How much do you sell your customs for?
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How much do you sell your customs for?

Posted in Custom Workstation

I was just curious how you guys figure out how much to sell your figures for. I have tried the bay, and I get mixed results. Just curious how you price things that you sell.

Posted by kodykoala
on Monday, September 19, 2011
User Comments
mega_star_andro -
Tuesday, December 13, 2011
I make YouTube videos of my stuff and advertise in the summary and in the video that I take commissions, It will take time but once you have someone who likes your work and will pay for it they will come back for more, so you just gotta get a handful of ppl who like customs and pay to make some change off of it.
Cosmic Fantasy Customs -
Sunday, October 30, 2011
you should keep the extra parts, you never know what you may need for one of your own customs or a future commission. Only reason to give up the extra parts is because you made the fig to have interchangeable parts, multiple accessories or if the customer specificly asks for them. hope this helps.
Shinigami -
Saturday, October 29, 2011
Here's a question, cause I'm probably going to get my first commission. When you have to buy the figures/parts for a custom, you keep any leftovers or give them to the customer?
kodykoala -
Friday, September 30, 2011
Ebay is too flakey. That is why I have started selling things on my website, but it is slow on there. I get a bit of business, and the more exposure I get, the more people I get to my website. I am fortunate to have a following in the video game community, but the majority of them will not pay for a custom piece. A lot of gawkers and not enough buyers. I just started selling figures last December, so I guess a slow start is better than no start.

I have actually had two commission requests since starting this thread, but wanted something cheaper. I will just keep making the customs for myself and posting them on my site, and if someone buys it, then good for me. If not, at least I get to keep my custom I spent a long time working on. Christmas is around the corner, so who know what is going to happen.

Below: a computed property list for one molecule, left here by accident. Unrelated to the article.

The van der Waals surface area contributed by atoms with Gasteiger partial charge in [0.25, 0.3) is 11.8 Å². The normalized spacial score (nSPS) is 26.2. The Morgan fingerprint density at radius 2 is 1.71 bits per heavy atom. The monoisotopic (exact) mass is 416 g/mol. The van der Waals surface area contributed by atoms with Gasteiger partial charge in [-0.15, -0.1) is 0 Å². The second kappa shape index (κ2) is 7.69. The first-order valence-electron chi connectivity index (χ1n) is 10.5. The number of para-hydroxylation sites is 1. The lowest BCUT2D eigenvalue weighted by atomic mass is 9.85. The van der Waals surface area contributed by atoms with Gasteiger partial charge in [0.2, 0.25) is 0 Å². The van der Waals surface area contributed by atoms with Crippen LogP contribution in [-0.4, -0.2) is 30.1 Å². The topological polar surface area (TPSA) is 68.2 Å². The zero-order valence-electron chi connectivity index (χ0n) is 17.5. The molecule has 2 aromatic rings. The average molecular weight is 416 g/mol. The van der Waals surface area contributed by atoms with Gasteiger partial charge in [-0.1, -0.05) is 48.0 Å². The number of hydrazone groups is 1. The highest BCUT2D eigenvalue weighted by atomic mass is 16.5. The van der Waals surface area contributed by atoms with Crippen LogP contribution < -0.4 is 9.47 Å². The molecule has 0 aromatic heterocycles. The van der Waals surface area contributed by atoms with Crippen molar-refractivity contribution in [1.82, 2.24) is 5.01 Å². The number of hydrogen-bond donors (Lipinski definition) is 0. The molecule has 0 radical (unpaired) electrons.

fastfreddie -
Thursday, September 29, 2011
selling on ebay(evil bay) is very discouraging. I have sold a custom figure for over $500 before, which is mind blowing to me on another level, and how do people have the money to do that.... and I have sold my customs for amounts that really hurt my feelings(Maestro with the custom built base $36)...LOL! Which, you have to take the good with the bad. I am trying to start a group on Facebook that customizers can offer up their customs to be sold without having to go thru ebay. If we can get enough interest in it, it should do good. I base my commissions on a easy to hard scale. And I make the hard scale expensive. If someone isn't willing to pay $50 for a repaint, then $300 for a hard one isn't gonna work either. The repaints take a lot of time too.
blaynescott -
Saturday, September 24, 2011
No problem. Any other questions, feel free to drop me an email.

Love your claw-cabinet customs, and this one, BTW:


Cheers,
-Blayne
kodykoala -
Saturday, September 24, 2011
Thanks, that gives me a lot of great information.
blaynescott -
Friday, September 23, 2011
I get at least 4 commission requests each month. Most of those are people looking for fully sculpted and articulated custom figures for under $100, which is ridiculous, given the amount of work/materials that goes into them. Every so often though ,other people both have the disposable income and an appreciation for my custom figure's style come along, having seen my website's gallery and read my FAQ - and are already interested in commissioning one or more figures. I'm all about the articulation, and durability of the toys I make - both for myself, and for others - and to many that's a key selling point.